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5 Alternatives to Undas Traditions This Pandemic That Are Just As Meaningful

Honor your dearly departed minus exposure to the coronavirus.

Looks like this year’s All Souls’ Day is going to be a replay of last year. Despite the Philippines achieving low-risk classification status against COVID-19, government ordered the closure of all cemeteries from October 29 to November 2, 2021. It’s a move to prevent the risk of transmission of the coronavirus.

How to be safe against COVID-19 while still paying your respects to loved ones gone too soon? Here are five alternatives to Undas: 

Visit on another day.

Visitors flock to the Manila North Cemetery on Sunday, days after cemeteries across the country were temporarily closed. The Inter-Agency Task Force on Emerging Infectious Disease closed cemeteries around the country from October 29 to November 4 during the annual observance of All Saints’ Day and All Souls Day to curb the spread of COVID-19. (Photo from ABS-CBN News)

Though it’s an Undas traditioin to go on November 1 and 2, there’s no rule that says you can’t go on an earlier or later date. In fact, visiting a loved one in a cemetery or columbarium minus the usual crowds bodes for less distraction and traffic—and more time to reflect and pray in peace. (Read: 3 Ways to Observe Undas Amid Quarantine Restrictions)

Go online.

Screenshot from Undas Online

In Undas Online, you can request for Masses and prayers, virtually light a candle in a remembrance of your dearly departed, listen to or watch uplifting homilies. Though not obligatory, the site appreciates donations and stipends in whatever amount you can afford; these go to priests celebrating the Masses. (Read: Undas Online Is Now Accepting Prayer Requests)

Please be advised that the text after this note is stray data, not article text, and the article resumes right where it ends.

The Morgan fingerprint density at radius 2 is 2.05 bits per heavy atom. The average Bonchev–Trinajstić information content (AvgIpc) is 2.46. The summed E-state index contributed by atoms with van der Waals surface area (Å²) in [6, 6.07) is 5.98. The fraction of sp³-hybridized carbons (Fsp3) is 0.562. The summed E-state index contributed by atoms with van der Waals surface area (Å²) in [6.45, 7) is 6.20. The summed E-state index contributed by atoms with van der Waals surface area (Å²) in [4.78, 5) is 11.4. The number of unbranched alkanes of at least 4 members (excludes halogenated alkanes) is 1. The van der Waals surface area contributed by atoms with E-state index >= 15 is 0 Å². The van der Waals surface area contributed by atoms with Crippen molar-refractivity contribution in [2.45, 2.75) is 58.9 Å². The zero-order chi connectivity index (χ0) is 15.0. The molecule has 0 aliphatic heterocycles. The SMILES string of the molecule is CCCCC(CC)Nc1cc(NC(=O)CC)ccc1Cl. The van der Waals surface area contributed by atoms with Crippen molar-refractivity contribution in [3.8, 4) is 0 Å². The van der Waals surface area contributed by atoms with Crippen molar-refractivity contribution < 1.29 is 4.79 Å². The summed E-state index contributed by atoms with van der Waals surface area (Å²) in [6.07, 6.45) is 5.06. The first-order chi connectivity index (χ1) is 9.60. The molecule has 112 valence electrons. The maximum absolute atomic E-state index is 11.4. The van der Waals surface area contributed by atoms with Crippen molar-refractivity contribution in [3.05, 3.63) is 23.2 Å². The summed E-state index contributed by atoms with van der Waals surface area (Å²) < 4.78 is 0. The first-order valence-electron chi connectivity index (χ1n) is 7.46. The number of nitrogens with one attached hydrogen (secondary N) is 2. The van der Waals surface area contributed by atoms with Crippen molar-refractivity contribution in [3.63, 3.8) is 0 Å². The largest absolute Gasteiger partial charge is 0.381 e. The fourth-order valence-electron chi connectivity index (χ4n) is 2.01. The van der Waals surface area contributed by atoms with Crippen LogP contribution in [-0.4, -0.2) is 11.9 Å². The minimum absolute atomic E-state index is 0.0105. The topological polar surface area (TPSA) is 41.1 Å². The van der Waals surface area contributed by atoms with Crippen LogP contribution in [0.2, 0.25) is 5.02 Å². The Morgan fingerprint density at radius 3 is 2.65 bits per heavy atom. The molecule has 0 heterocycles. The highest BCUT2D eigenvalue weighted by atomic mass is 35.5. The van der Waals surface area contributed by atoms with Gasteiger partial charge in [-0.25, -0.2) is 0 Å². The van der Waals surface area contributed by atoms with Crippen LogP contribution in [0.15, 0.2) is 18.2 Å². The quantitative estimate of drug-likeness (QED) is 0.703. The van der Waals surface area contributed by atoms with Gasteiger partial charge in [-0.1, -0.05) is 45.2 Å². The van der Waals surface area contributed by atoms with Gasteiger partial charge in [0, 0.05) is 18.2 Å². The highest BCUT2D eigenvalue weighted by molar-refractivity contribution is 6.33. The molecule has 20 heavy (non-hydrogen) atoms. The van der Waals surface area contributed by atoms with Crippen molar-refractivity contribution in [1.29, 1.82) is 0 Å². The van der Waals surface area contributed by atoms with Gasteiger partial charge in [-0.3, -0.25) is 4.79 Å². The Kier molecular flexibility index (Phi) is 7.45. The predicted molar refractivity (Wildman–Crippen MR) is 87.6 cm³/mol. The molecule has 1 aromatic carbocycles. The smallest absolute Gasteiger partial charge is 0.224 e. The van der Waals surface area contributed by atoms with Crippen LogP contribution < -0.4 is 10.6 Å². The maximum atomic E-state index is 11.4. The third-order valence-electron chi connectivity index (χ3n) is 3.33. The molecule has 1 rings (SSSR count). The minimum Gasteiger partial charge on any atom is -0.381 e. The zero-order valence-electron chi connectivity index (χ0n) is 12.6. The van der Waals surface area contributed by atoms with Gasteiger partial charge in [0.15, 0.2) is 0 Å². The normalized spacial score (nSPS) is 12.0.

If you prefer a more intimate online experience, schedule a virtual gathering with close family and friends. Once together, take turns sharing fond memories of those who have passed away (show pictures of them, if you like) and close with a prayer for the repose of your beloved’s souls. This is one Undas tradition that you can start this year, if you haven’t done so yet. 

Write a letter.

Photo from Pexels

Do you have something you need to get off your chest? Perhaps you need to forgive—or be forgiven. Perhaps you have unresolved issues you need to thresh out. Maybe you simply miss that person’s presence. Whatever it is, putting your thoughts down in writing can be a cathartic experience, much like journaling, which is already recognized as a form of therapy. What do you with the letter after that is up to you. Journaling or writing a letter once a year to the people we loved and lost is a form of Undas tradition that we can start right now. 

Celebrate the person’s life.

Photo by Andres Ayrton from Pexels

Play his or her favorite music, listen to songs that were once on heavy rotation on their playlist, serve a dish that they once couldn’t resist. Recalling the good times with someone no longer with us is bittersweet—a natural feeling when you lose a person you love. (Read: The Impressive Ways Other Countries Celebrate All Souls Day)

Do something good in that person’s honor.

Photo by Joel Muniz on Unsplash

Was your loved one into dogs and cats, children, or charitable works? Make a pledge in his or her name, give it to your chosen organization, and tell them about the person behind the donation. The organization will appreciate the help and gesture, and the name and memory of your dearly departed will live on in good deeds.


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